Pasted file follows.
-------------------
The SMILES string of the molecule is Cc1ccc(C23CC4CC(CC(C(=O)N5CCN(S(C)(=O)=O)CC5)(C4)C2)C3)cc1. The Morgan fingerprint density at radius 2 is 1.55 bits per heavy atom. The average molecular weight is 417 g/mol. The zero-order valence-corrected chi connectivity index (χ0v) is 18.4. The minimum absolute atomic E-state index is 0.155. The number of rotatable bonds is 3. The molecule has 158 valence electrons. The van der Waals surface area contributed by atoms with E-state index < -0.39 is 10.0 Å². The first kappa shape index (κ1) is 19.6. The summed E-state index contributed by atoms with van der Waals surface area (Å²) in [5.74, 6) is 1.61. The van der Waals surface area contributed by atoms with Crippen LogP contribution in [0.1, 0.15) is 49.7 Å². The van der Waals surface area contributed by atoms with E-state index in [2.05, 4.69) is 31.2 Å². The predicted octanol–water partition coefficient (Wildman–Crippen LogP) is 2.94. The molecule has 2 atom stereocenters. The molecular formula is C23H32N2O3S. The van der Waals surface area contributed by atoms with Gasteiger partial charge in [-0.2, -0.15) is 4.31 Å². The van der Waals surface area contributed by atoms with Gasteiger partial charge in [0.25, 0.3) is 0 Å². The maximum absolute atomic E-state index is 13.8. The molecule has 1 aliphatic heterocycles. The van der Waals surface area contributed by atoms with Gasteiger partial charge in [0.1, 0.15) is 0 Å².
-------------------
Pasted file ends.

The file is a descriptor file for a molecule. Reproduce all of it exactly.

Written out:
The SMILES string of the molecule is Cc1ccc(C23CC4CC(CC(C(=O)N5CCN(S(C)(=O)=O)CC5)(C4)C2)C3)cc1. The Morgan fingerprint density at radius 2 is 1.55 bits per heavy atom. The average molecular weight is 417 g/mol. The zero-order valence-corrected chi connectivity index (χ0v) is 18.4. The minimum absolute atomic E-state index is 0.155. The number of rotatable bonds is 3. The molecule has 158 valence electrons. The van der Waals surface area contributed by atoms with E-state index < -0.39 is 10.0 Å². The first kappa shape index (κ1) is 19.6. The summed E-state index contributed by atoms with van der Waals surface area (Å²) in [5.74, 6) is 1.61. The van der Waals surface area contributed by atoms with Crippen LogP contribution in [0.1, 0.15) is 49.7 Å². The van der Waals surface area contributed by atoms with E-state index in [2.05, 4.69) is 31.2 Å². The predicted octanol–water partition coefficient (Wildman–Crippen LogP) is 2.94. The molecule has 2 atom stereocenters. The molecular formula is C23H32N2O3S. The van der Waals surface area contributed by atoms with Gasteiger partial charge in [-0.2, -0.15) is 4.31 Å². The van der Waals surface area contributed by atoms with Gasteiger partial charge in [0.25, 0.3) is 0 Å². The maximum absolute atomic E-state index is 13.8. The molecule has 1 aliphatic heterocycles. The van der Waals surface area contributed by atoms with Gasteiger partial charge in [0.1, 0.15) is 0 Å².